Episode 12 – The Man in the Middle: A Solution Focused Feuilleton

Peter: “Well, two things actually. One has more to do with the business than the other. To start with, I would like to talk about the external contractors for the project. John thinks that I am too soft and informal with them. I don’t agree with him. I am as courteous to them as is necessary. You can imagine that these projects are very complex. It is customary to set eighty percent of the price up front and the rest as the project moves on. Experience tells me that contractors play with the pricing of the last twenty percent according to the complexity of the project. But it also depends on the way they are treated by us. They are businessmen too, and they know how to count. If they get the impression that we are milking them dry from the beginning, they will recuperate their losses during the last part of the project. Then it turns into a legal war that costs a lot of time and money. I want to discuss how I can avoid this during the course of this project. Second, Steve, I am tired of the argument I have with John. As colleagues we have to be able to deal with each other in a normal way instead of constantly avoiding each other. I am really fed up with that. If we don’t change something here, it will get worse in the short term. I don’t want to risk having my team members use our discord to hide their own responsibilities.”

Steve: “Perfect. What would you like to start with — the contractors or John?”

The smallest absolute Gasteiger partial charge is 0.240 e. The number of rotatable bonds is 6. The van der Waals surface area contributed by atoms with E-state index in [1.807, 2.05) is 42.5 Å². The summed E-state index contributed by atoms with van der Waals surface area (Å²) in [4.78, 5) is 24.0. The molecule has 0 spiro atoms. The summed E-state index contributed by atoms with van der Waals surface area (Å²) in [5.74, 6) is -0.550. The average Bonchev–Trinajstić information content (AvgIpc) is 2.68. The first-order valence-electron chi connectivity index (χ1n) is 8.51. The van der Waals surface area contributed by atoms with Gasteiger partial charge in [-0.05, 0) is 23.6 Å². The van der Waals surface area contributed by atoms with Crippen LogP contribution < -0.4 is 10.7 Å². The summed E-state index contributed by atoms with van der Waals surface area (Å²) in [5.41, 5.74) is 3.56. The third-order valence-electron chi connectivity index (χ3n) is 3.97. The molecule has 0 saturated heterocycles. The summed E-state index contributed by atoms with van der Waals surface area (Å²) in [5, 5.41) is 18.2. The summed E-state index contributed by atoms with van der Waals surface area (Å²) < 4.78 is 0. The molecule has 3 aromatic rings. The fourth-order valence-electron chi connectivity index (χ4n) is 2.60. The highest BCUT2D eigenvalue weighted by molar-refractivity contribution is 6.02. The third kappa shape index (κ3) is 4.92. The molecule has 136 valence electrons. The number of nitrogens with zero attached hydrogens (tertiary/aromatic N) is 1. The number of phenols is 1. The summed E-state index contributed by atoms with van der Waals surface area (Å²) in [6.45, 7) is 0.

Peter: “It doesn’t really matter.”

Steve: “OK, then we will start with the contractors because the matter with John is a lot simpler.”

This is a tricky statement. Clearly Steve tries to de-dramatize the situation between Peter and John but he can’t possibly know if it will be as simple as he suggests. Yet it is a fine example of Steve’s linguistic cleverness. He sets the art of implication to work. Steve defines the cooperation with the contractors, with which Peter is familiar and has a lot of experience and expertise, as the most difficult. Peter’s relationship with his colleagues — something that is vague and unfamiliar to him — is defined as simpler. With this linguistic maneuver Steve suggests that Peter has the capacity to find a solution for both matters. After all, if Peter can find a solution for the “difficult” matters (that actually are the simplest for him) he will definitely be able to find solutions for the “simpler” matters.

Peter: “Steve, you are a born optimist, aren’t you, to call the matter with John simple.”

Peter: “Steve, you are a born optimist

Steve: “Yes, I am, but I didn’t say ‘simple’ — I said ‘simpler’. I didn’t say that it will be easy. Sometimes simple things are very complicated, until you find the solution, and then you could kick yourself — why haven’t I thought about that before? That is something that you as an engineer know much better than I do, Peter.”

Steve teaches Peter about the concept of simplicity. He also uses the opportunity to define Peter as an expert in simplicity. The average competent engineer will mostly interpret this as a compliment.

Steve: “OK, about those contractors. Describe firstly how you assess the possible problems with them.”

Peter makes a list of the things that could go wrong, including, among other things, loopholes in the contract, bad weather conditions, unreliable subcontractors, unforeseen environmental issues and accidents.

Steve: “Well, it’s clear that you know what you are talking about. What was most effective with the external contractors in the past?”